mandyevebarnett


strawberry-creek-lodgeThis coming weekend is not only a long weeked (whoop!) but also when I am spending four wonderful days fully immersed in my writing at Strawberry Creek Retreat. Anticipation is high for my fellow wordsmiths and I. My plan is to read through, revised and to some extent edit my current WIP – Willow Tree Tears. The novel is a cowgirl romance, with the heroine a champion barrel racer, enjoying rodeos and a ranch lifestyle. She finds herself having to choose between an old high school friend who lives a similar horse ranch life, or a suave, handsome wel- traveled Italian. There are numerous plot twists and several other characters and it does include adult content. Currently standing at 25 chapters (50,365 words) – I am aware it requires additional descriptions, dialogue etc. It was my 2013 NaNoWriMo novel so is rough to say the least! For an excerpt go to https://mandyevebarnett.com/current-project-2/

When we attend a writing retreat there are many personal aspirations and goals set – it is a time to have 100% focus on our work but we must decide on what our level of interaction will be within a group retreat. There are simple ‘rules’ that can be set out at the start of the retreat, such as a closed door means no interruptions, meals are taken together, prompts or short workshops will be available, exercise/walks can be taken in a group or solitary – no matter the format you should decide on what works for you.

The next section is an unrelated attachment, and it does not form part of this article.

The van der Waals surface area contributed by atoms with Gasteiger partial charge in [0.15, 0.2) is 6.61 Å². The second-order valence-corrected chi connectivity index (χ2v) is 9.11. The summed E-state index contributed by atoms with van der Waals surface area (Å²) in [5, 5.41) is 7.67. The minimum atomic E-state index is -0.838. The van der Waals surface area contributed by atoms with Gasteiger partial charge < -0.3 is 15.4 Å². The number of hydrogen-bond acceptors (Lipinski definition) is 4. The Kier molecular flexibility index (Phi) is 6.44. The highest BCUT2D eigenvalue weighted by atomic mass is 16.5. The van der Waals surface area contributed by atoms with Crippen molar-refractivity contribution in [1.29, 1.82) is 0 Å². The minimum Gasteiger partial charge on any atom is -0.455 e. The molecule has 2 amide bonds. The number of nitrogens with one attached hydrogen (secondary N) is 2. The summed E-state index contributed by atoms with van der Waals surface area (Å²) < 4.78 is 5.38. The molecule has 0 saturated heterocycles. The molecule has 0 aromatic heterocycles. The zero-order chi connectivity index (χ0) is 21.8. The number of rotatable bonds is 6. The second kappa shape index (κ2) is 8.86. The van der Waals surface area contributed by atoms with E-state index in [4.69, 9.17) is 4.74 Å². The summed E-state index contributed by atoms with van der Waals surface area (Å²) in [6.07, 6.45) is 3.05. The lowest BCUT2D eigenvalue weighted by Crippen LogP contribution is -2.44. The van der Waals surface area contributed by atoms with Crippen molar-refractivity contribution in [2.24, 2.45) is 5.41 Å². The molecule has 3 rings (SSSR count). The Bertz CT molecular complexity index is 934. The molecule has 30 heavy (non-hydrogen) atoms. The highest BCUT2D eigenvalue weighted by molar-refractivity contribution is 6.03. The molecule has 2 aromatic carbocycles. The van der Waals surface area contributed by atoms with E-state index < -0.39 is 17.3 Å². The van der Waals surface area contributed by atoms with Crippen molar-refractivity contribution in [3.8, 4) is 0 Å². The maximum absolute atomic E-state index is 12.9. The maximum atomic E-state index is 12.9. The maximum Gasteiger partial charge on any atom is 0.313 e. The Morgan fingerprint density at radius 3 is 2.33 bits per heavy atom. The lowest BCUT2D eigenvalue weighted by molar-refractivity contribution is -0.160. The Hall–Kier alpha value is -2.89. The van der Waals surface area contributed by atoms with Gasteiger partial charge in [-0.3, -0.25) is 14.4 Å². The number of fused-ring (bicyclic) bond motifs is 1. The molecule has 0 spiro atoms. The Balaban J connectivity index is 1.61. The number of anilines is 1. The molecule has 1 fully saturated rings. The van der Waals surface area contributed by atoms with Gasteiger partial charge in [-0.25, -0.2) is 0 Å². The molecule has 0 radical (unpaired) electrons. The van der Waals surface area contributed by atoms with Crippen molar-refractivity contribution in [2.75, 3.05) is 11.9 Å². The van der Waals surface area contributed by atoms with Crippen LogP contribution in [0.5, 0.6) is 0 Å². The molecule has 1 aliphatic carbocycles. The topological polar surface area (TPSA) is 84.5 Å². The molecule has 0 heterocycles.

Vital elements to the retreat are of course your means of writing! Bring your laptop, charger and memory sticks, notebooks, pens and pencils, research material, and any other related material that will assist you with the task in hand. Secondly, think about what you want to achieve within the time limits of the retreat. Make realistic goals so you enjoy the process but are not too exhausted to enjoy sometime away from the computer screen to refresh your mind, body and muse.

Have you been on a writing retreat?